The steel industry is an enduring and resilient one. We have been the bedrock of the UK’s industrial landscape for 150 years, since we pioneered mass steel production, remaining a constant presence in communities up and down the country.
I’m delighted that this newspaper remains a champion of Yorkshire-born steel. But it needs more champions. Readers will be well-versed in the challenges our sector has faced, domestically and internationally. Deteriorating market conditions have undermined this iconic industry’s ability to compete, and we’re losing skilled British jobs.
The liquidation of British Steel was a major blow to its employees, and the communities that it support It is a critical part of the wider steel sector, but, fortunately, long-term outlook for steel demand and consumption in the UK, and across the globe, remains positive.
At UK Steel we represent the sector’s interests to Government and celebrate the contribution the steel industry makes. In May, we launched the UK Steel Charter, which seeks to encourage and promote the procurement of British-made steel for major projects.
Heathrow Airport is the latest signatory to this charter and the first major private business to do so. This is a big vote of confidence in the steel industry. And the benefits of it will be felt locally, with the majority of British steel production taking place here in Yorkshire and Humberside or in Wales.
For example, Heathrow will mandate that their contractors must tell them where the steel used in expansion is coming from and they will monitor the levels of UK-produced steel used in everything associated with expansion. This means that British steel companies have the chance to provide hundreds of thousands of tonnes of steel needed for one of the largest national infrastructure projects of our time. But this opportunity will only exist if expansion goes ahead.
There is also extensive public sector support for the Charter, including from the Scottish and Welsh Governments and the Department for Business, Energy and Industrial Strategy. Heathrow might be a long way from Yorkshire, but the benefits of building a third runway won’t be. It’s anticipated that up to 11,000 new jobs will be created and £12 billion in economic benefits for Yorkshire and the Humber as a result of the expansion project. We need this injection now, and so it is essential that the expansion project must be able to progress without delay.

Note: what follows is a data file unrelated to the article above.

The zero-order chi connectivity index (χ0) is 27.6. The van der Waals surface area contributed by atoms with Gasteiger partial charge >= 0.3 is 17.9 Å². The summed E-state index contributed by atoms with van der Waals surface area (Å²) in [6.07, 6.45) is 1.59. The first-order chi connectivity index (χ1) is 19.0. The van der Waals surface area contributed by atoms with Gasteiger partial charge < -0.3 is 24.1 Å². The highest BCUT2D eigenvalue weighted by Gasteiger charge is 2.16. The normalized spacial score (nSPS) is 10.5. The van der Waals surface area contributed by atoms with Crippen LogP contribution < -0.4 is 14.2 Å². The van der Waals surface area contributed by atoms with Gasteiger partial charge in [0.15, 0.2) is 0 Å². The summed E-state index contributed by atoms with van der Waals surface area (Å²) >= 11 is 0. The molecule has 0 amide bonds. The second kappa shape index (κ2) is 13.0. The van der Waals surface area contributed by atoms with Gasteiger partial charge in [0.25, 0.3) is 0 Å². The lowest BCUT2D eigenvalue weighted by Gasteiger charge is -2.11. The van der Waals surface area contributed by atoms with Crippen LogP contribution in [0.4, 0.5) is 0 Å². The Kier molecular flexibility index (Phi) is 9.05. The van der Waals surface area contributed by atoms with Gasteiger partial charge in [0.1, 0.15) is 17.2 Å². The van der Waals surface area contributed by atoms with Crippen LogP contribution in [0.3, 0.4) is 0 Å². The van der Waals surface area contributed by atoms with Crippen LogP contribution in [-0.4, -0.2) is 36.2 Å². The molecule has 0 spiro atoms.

This won’t be the first time that British steel has been integral to the UK’s most ambitious construction schemes. Steel from Scunthorpe built the Olympic Stadium and steel from Teesside built Heathrow’s Terminal 5 more than a decade ago. That’s because steel made in the UK is high quality and based on robust standards. It has a pedigree of innovation and 96 per cent is recovered and recycled to be used again and again.
Heathrow is an example of how British business and infrastructure projects can support the health of British industry and how construction planning can deliver a wealth of skilled jobs. By using UK steel for expansion, they’ll be meeting their commitment to deliver an economic boost for all the nations and regions of the UK. But they went further by committing to setting up Logistics Hubs across the UK, where much of the new runway and additional infrastructure will be built. A number of the shortlisted sites are based in steel-producing communities, including Tata Steel in Shotton and British Steel in Scunthorpe.
UK businesses can create jobs and drive growth for all of Britain through big infrastructure projects. And it’s vital that they do so, or wealth and prosperity will remain concentrated in the South East.
Steel is the foundation of many communities in this region. There are nearly 32,000 people employed directly in the UK steel sector, but another 52,000 are supported through the steel ecosystem and surrounding communities. The steel industry cannot thrive without the mechanisms which keep UK steel at their heart. Heathrow expansion, now bolstered by signing the UK Steel Charter, is one of these. We look forward to seeing others follow their example.
Gareth Stace is Director General of UK Steel.
Source: Yorkshire Post